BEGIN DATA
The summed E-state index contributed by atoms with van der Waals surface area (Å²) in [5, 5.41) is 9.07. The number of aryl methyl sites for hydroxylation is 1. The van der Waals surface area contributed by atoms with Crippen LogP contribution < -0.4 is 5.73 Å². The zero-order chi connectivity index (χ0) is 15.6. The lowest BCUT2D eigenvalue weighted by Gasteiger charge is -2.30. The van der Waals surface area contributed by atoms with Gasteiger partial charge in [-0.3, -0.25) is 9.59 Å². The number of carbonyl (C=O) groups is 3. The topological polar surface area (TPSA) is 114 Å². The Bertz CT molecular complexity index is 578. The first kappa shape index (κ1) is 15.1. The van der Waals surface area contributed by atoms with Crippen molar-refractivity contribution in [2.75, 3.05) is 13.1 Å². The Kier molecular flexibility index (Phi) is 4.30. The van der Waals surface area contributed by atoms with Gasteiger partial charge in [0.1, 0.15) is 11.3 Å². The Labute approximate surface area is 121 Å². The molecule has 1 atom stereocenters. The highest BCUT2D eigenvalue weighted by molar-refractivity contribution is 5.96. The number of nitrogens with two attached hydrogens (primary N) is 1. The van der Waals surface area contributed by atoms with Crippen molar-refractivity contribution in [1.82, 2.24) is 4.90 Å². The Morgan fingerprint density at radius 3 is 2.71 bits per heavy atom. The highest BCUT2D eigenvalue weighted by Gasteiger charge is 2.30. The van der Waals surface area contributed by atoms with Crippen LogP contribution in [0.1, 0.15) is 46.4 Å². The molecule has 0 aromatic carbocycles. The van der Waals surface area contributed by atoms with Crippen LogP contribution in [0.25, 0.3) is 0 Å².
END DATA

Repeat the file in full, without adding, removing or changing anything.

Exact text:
The summed E-state index contributed by atoms with van der Waals surface area (Å²) in [5, 5.41) is 9.07. The number of aryl methyl sites for hydroxylation is 1. The van der Waals surface area contributed by atoms with Crippen LogP contribution < -0.4 is 5.73 Å². The zero-order chi connectivity index (χ0) is 15.6. The lowest BCUT2D eigenvalue weighted by Gasteiger charge is -2.30. The van der Waals surface area contributed by atoms with Gasteiger partial charge in [-0.3, -0.25) is 9.59 Å². The number of carbonyl (C=O) groups is 3. The topological polar surface area (TPSA) is 114 Å². The Bertz CT molecular complexity index is 578. The first kappa shape index (κ1) is 15.1. The van der Waals surface area contributed by atoms with Crippen molar-refractivity contribution in [2.75, 3.05) is 13.1 Å². The Kier molecular flexibility index (Phi) is 4.30. The van der Waals surface area contributed by atoms with Gasteiger partial charge in [0.1, 0.15) is 11.3 Å². The Labute approximate surface area is 121 Å². The molecule has 1 atom stereocenters. The highest BCUT2D eigenvalue weighted by molar-refractivity contribution is 5.96. The number of nitrogens with two attached hydrogens (primary N) is 1. The van der Waals surface area contributed by atoms with Crippen molar-refractivity contribution in [1.82, 2.24) is 4.90 Å². The Morgan fingerprint density at radius 3 is 2.71 bits per heavy atom. The highest BCUT2D eigenvalue weighted by Gasteiger charge is 2.30. The van der Waals surface area contributed by atoms with Crippen LogP contribution in [0.1, 0.15) is 46.4 Å². The molecule has 0 aromatic carbocycles. The van der Waals surface area contributed by atoms with Crippen LogP contribution in [0.25, 0.3) is 0 Å².